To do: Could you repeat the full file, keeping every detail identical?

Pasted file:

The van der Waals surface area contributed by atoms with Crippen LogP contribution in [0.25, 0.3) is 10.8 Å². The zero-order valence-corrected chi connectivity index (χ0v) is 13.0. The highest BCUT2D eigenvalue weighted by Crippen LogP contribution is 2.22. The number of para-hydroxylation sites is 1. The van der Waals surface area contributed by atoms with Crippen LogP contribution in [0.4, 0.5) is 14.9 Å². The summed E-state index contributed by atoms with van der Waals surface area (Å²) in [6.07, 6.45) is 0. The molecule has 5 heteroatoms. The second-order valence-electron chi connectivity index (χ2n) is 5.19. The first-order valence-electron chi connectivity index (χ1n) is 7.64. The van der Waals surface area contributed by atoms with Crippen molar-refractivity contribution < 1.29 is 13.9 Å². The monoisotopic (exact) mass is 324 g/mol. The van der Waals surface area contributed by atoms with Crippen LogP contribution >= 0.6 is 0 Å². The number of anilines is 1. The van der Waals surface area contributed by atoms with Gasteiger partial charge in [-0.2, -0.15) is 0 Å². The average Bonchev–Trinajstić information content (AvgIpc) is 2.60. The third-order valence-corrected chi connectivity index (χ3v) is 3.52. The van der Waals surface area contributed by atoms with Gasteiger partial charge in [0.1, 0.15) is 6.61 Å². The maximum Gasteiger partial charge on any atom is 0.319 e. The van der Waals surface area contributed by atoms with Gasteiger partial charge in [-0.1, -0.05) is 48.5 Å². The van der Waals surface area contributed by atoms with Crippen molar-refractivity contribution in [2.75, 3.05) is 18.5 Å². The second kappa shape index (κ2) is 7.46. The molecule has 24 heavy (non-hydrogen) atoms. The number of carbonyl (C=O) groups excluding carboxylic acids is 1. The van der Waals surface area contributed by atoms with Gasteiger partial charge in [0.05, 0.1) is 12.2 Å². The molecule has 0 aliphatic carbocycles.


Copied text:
The van der Waals surface area contributed by atoms with Crippen LogP contribution in [0.25, 0.3) is 10.8 Å². The zero-order valence-corrected chi connectivity index (χ0v) is 13.0. The highest BCUT2D eigenvalue weighted by Crippen LogP contribution is 2.22. The number of para-hydroxylation sites is 1. The van der Waals surface area contributed by atoms with Crippen LogP contribution in [0.4, 0.5) is 14.9 Å². The summed E-state index contributed by atoms with van der Waals surface area (Å²) in [6.07, 6.45) is 0. The molecule has 5 heteroatoms. The second-order valence-electron chi connectivity index (χ2n) is 5.19. The first-order valence-electron chi connectivity index (χ1n) is 7.64. The van der Waals surface area contributed by atoms with Crippen molar-refractivity contribution < 1.29 is 13.9 Å². The monoisotopic (exact) mass is 324 g/mol. The van der Waals surface area contributed by atoms with Crippen LogP contribution >= 0.6 is 0 Å². The number of anilines is 1. The van der Waals surface area contributed by atoms with Gasteiger partial charge in [-0.2, -0.15) is 0 Å². The average Bonchev–Trinajstić information content (AvgIpc) is 2.60. The third-order valence-corrected chi connectivity index (χ3v) is 3.52. The van der Waals surface area contributed by atoms with Gasteiger partial charge in [0.1, 0.15) is 6.61 Å². The maximum Gasteiger partial charge on any atom is 0.319 e. The van der Waals surface area contributed by atoms with Gasteiger partial charge in [-0.1, -0.05) is 48.5 Å². The van der Waals surface area contributed by atoms with Crippen molar-refractivity contribution in [2.75, 3.05) is 18.5 Å². The second kappa shape index (κ2) is 7.46. The molecule has 24 heavy (non-hydrogen) atoms. The number of carbonyl (C=O) groups excluding carboxylic acids is 1. The van der Waals surface area contributed by atoms with Gasteiger partial charge in [0.05, 0.1) is 12.2 Å². The molecule has 0 aliphatic carbocycles.